As in many marital cases, Abu Mazen would usually return after the initial anger had gone — often with the help of a trusted friend or a senior member of the leadership — and things would return to normal between the two senior leaders, until the next time, Arafat would do something, as he often did, without consulting senior members of the leadership.

All this was possible as long as Abbas was the number two man in the leadership. While his absence was felt, it was not a catastrophe. However, as president of the Palestinian government and chairman of the PLO, Abu Mazen doesn’t have the luxury he had when he was the number two man. He can’t simply sulk or go away to Morocco for a few months.

Instead, what Abbas and his close aides try to do when things are not going their way is to threaten resignation. Initially, Abbas himself said that he will not stand for the office of president of the Palestinian Authority again. But the supposed parliamentary and presidential elections, which are long overdue, have been hampered by the Gaza crisis and — according to Fateh — the reluctance of Hamas to participate in elections that public opinion polls say they would lose. With elections still unclear, this week rumours are surfacing that Abbas plans to resign within months, with or without elections. Continue Reading »

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Jul 29 2015

Travel permits aim to manage, not solve, Palestine-Israel conflict

AlMonitor

By Daoud Kuttab

When Saja Attaiya traveled on July 19 from the Palestinian village of Beit Sira, west of Ramallah, to the Mediterranean Sea, it only took her 30 minutes to get there. Previously, her attempts to visit Jaffa and Tel Aviv had been met with restrictions and checkpoints, as Israel has rarely given travel permits to Palestinians from the West Bank to enter Israel since 2000, especially to young Palestinians.

 This year, travel restrictions were eased for the Eid al-Fitr holiday, thus allowing Attaiya, 21, and thousands of Palestinians to cross into Israel and spend time at the beach. Attaiya arrived at her destination at 1 p.m. and stayed on the Mediterranean coast for 12 hours with her fiance Mohammad Flaneh, her brother Taleb and her cousin Mohammad, both 16, as well as thousands of others who were given travel permits for the holiday.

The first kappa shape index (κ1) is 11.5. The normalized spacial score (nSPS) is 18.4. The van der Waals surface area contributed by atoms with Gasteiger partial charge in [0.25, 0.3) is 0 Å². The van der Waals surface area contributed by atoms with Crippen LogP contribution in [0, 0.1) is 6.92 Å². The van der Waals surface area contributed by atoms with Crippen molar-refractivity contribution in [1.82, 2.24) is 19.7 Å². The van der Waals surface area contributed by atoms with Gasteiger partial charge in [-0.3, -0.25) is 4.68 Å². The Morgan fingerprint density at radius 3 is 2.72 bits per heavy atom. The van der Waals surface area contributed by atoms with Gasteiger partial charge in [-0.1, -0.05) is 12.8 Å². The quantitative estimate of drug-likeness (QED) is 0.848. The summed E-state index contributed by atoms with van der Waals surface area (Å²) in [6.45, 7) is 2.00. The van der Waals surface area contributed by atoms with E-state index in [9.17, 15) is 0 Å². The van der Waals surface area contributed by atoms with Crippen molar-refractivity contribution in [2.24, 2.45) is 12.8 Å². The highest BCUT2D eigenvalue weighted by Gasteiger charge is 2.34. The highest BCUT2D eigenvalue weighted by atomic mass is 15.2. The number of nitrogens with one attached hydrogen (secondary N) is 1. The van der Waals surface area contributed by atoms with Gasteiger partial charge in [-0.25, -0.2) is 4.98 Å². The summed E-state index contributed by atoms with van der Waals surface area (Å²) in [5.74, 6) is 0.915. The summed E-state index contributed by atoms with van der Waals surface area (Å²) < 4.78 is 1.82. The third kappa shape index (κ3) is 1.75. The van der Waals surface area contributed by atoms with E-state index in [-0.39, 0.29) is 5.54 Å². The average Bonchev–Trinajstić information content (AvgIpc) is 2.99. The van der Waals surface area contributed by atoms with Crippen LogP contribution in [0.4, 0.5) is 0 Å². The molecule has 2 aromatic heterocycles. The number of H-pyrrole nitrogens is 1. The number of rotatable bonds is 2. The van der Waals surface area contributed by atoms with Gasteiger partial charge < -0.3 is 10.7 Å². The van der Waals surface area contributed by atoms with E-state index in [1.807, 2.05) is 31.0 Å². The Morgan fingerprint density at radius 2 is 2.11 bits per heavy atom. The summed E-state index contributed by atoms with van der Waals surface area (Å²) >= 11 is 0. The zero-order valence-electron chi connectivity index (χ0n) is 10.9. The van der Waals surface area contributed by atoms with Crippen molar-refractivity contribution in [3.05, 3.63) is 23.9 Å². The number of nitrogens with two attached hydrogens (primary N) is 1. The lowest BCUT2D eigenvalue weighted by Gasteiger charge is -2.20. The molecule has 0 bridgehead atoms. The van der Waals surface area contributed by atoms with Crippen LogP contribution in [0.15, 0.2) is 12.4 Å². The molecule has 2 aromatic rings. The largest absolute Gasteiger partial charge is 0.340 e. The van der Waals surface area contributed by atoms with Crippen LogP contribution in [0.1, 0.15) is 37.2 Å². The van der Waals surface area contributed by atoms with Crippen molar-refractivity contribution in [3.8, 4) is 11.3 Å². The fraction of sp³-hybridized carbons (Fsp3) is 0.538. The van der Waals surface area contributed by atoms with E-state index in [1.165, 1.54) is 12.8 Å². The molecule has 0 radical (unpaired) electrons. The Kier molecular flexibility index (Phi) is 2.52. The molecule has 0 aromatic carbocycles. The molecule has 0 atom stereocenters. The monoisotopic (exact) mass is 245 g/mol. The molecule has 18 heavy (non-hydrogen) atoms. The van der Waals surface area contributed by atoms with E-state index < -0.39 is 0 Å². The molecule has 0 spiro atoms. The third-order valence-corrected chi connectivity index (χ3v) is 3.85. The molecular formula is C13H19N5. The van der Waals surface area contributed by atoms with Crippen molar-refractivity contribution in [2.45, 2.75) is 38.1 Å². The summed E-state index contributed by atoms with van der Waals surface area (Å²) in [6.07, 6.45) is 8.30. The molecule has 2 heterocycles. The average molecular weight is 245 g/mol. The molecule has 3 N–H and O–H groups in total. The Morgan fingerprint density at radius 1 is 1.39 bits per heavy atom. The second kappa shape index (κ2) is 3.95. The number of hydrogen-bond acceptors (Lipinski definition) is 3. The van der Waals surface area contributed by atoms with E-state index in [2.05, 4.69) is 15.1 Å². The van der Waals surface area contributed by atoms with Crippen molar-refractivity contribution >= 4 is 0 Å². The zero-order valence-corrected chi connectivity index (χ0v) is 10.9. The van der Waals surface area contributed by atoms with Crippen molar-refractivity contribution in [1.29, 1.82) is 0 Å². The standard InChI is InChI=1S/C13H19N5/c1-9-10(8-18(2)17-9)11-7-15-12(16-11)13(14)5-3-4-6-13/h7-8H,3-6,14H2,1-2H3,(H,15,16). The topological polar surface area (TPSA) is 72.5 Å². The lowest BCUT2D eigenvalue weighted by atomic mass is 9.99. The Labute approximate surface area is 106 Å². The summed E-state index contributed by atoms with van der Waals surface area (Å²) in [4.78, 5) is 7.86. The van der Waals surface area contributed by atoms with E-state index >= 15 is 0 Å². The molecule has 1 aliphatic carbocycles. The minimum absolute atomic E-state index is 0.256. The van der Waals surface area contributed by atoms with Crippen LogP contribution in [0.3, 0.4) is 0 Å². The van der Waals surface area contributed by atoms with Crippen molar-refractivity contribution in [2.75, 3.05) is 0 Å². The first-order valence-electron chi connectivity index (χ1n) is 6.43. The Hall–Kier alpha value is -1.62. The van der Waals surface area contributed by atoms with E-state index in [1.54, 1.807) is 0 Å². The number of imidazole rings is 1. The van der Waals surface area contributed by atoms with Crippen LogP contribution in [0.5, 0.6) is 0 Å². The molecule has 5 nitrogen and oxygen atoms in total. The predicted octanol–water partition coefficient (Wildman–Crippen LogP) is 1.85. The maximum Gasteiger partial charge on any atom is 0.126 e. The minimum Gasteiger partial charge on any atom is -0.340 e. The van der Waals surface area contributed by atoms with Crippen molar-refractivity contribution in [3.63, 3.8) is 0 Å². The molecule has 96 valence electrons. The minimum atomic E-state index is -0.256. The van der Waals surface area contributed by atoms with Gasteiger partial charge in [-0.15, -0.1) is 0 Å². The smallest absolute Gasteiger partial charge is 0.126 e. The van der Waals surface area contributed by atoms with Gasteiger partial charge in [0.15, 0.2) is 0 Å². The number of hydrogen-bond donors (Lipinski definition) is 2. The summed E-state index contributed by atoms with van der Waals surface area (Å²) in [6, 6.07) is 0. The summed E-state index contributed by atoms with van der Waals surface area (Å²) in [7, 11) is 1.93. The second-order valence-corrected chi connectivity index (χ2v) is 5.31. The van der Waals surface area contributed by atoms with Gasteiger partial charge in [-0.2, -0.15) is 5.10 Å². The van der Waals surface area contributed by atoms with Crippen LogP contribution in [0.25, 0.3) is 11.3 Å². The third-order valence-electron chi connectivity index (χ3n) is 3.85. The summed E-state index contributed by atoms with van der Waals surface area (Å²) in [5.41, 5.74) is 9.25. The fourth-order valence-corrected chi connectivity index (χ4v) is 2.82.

“No one understands the sea except those who are denied,” Attaiya told Al-Monitor in a phone conversation.

To get to the coast, Attaiya didn’t need a travel permit, as the Israeli authorities allowed all Palestinian women to enter into Israel during the month of Ramadan and the three-day Eid al-Fitr holiday by merely showing their ID card. Continue Reading »

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Jul 23 2015

Israel’s small but genuine peace camp

Following appeared in the Jordan Times newspaper

By Daoud Kuttab

Their numbers might be small but their presence is, and should be, publicly acknowledged and encouraged. They are the small group of dedicated Israelis who make it their goal to be present physically to express solidarity with Palestinians in the occupied territories.

They are regularly sharing with the people of Bilin, Nabi Saleh or Nilin their Friday protests against the separation wall and settlements.

Now they are present in the south Hebron village of Suisia, supporting Palestinians whose presence is being threatened by oppressive Israeli measures. The culprit this time is the Israeli army itself which is eager to use the lightly populated area as military target practice. They probably prefer Suisia to locations in the Negev because it is close to their homes and more comfortable than the hot desert!

Israelis who show solidarity with Palestinians often face dual discrimination. By taking a strong and public stand with Palestinians they are automatically in the minority in a country that was built on military power and is focused on the love and adoration of its army. While it is true that many Israelis don’t very much like the radical settlers that the army is protecting, nevertheless, these peace activists are on the fringe because they are courageous enough to confront their own soldiers and provide protection for Palestinians by their mere presence. Continue Reading »

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Jul 21 2015

Iran Deal Could Help Palestinian Cause

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Following appeared in the Jordan Times newspaper

By Daoud Kuttab

The Palestinian-Israeli conflict might get an unexpected shot in the arm as a result of the recently concluded Iran nuclear agreement.

While the P5+1 talks in Vienna focused only on the issue of Iran’s nuclear capability, many are looking for how this agreement will effect regional conflicts. Some of the harshest critics of the deal accuse the Obama administration of making an agreement with what is described as the world’s “leading supporter of terrorism” without dealing with many of the Middle East’s regional issues.

Although those making these accusations have no interest increasing the pressure on Israel, this might be exactly what will possibly happen.

Political posturing has consequences, and the possible success of Obama’s foreign policies over warmongering hawks will not be lost on anyone in Washington.

Last March, the U.S. capital witnessed a rare and unusual event. The prime minister of a foreign country went to the podium of the U.S. congress and bad-mouthed a sitting president in cooperation with his political domestic opponents. This act by Israel’s Benyamin Netanyahu will certainly have consequences if and when President Obama will sign the Iran Nuclear deal despite objections of his Republican opponents and right wing Israelis. Continue Reading »